You would have laughed to see it—that mound of walruses piled on the Russian coast. Laughter was my first inclination. I wondered when a male walrus would begin an awkward mating dance or heave his bulk at a pesky seagull. I was waiting for the comic soundtrack, the thumping of a tuba, when I began to understand. This was a story of suffering.
The animals were struggling to find a place to rest. Behind them, each surge of water brought a fresh wave of walruses, so they lumbered over the bodies of their fellows to cliffs hundreds of feet above the sea. I held my breath and asked myself how they would get down. I watched them fall. For a few seconds they were weightless. It was almost funny—their huge bodies, so ungainly, all whiskers and tusks and flab. Until they landed. You would have wept to see them die. And when you turned and saw the tears on your children’s faces, what would you have said?
They'll ask how we failed to see that we were crowned with glory and honor, how we failed to understand dominion. Helena Sorensen
I am running out of time; a decision must be made. By accident, in overheard conversations, in news stories and library books, my children are discovering the darkness in the world. They’re catching glimpses of the wide, haunted eyes of children driven from their homes. They’re beginning to learn that people—bearers of the life and image of God—are bought and sold, used and discarded. They’re hearing rumors of genocide and death camps and girls shot in the head for daring to go to school. And what am I to say? Would you sit beside your little boy and tell him that the laws are bad, the governments corrupt, the systems broken? Would you tell him that the world is full of evil men who do not know who they are unless their hands are full of things to break?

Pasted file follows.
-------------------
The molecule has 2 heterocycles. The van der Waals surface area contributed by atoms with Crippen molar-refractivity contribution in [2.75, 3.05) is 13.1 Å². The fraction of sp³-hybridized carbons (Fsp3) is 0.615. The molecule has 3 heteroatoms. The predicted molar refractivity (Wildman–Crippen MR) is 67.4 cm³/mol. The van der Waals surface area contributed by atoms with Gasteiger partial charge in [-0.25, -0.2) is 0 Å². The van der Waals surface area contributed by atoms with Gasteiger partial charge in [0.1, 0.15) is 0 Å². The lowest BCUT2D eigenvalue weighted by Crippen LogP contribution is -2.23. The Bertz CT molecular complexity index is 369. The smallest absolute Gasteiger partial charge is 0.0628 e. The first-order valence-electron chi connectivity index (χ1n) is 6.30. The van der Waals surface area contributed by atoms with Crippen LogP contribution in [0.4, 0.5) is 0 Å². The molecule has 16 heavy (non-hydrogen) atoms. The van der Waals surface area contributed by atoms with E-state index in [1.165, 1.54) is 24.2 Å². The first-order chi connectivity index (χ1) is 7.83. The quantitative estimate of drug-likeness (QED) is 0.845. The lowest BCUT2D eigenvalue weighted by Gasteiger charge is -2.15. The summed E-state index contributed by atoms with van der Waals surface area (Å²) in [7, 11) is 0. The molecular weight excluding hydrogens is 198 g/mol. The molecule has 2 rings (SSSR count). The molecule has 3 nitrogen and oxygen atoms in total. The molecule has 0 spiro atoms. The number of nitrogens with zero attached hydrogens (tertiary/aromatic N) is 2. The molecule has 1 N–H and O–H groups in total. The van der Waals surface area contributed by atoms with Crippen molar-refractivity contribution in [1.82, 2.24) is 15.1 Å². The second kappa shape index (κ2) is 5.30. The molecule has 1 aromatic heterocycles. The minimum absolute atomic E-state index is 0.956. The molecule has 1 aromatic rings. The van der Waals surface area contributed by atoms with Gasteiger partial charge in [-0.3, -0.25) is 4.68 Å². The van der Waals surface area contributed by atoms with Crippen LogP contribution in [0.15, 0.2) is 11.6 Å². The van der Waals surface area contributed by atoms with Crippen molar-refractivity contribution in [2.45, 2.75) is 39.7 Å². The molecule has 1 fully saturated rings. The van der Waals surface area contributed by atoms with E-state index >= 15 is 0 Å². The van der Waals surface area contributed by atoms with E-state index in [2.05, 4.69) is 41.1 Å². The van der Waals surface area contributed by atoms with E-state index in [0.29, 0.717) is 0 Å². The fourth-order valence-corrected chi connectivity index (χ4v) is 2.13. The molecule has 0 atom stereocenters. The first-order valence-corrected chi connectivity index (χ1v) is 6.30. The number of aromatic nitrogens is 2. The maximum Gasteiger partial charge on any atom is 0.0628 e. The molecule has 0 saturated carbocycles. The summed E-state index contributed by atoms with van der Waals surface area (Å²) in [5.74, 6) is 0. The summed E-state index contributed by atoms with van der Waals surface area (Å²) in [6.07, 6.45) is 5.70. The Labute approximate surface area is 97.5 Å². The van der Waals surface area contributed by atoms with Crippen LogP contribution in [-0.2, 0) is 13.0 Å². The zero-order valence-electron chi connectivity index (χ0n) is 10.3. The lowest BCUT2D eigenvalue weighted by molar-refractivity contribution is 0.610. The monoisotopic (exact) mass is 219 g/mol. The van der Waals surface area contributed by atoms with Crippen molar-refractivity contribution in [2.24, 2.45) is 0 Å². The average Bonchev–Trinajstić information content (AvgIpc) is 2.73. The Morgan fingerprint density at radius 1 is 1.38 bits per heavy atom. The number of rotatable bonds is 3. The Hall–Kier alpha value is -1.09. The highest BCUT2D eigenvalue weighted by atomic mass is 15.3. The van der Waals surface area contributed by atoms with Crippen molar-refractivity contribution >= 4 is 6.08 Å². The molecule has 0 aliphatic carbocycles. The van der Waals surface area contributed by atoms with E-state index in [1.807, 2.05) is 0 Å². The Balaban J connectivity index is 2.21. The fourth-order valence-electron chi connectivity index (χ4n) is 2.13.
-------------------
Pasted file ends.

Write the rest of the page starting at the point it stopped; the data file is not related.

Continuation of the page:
“My son, there are giants in the land.”
They’re seeing pictures of little seabirds lying dead in their nests with bellies burst open. Diligent parents flew over the sea in search of food. They scooped bright offerings into their beaks and dropped them into the mouths of their hungry babies. They flew out and returned, flew out and returned, until the fragile chicks could hold no more and they choked on the pretty scraps of plastic I threw away and forgot. What do I tell my daughter when she finds that there is no such place as “away”? Do I tell her that creation groans, that the planet writhes in pain? Do I sit with her and grieve that we are trapped in the “not yet”? Do I tell her we are powerless and only God can fix the problem? That He will come to enact a grand rescue, undoing all the consequences of our choices on some distant golden daybreak?
“My daughter, we are as grasshoppers.”
I have only so much time. One day my children’s children will come to me and ask me why. I can imagine their confusion. “You must have seen the signs,” they’ll say. “How could you believe you had no choice but to dominate or wait?” They’ll ask about my generation and those that came before. They’ll ask how we failed to see that we were crowned with glory and honor, how we failed to understand dominion.
What excuse will I give? Will I tell them we were small and nameless, that we waited for evil to crush us under its boot? Will I look back and see our great numbers? Will I remember how we descended on the earth’s abundance and the incomprehensible gift of humanity and devoured it, unthinking? Will I confess my unbelief when my children’s children reap what I have sown?
My friend, there are giants in the land. And we are as grasshoppers in our own eyes.
Numbers 13:33, Joshua 2:9, Psalm 8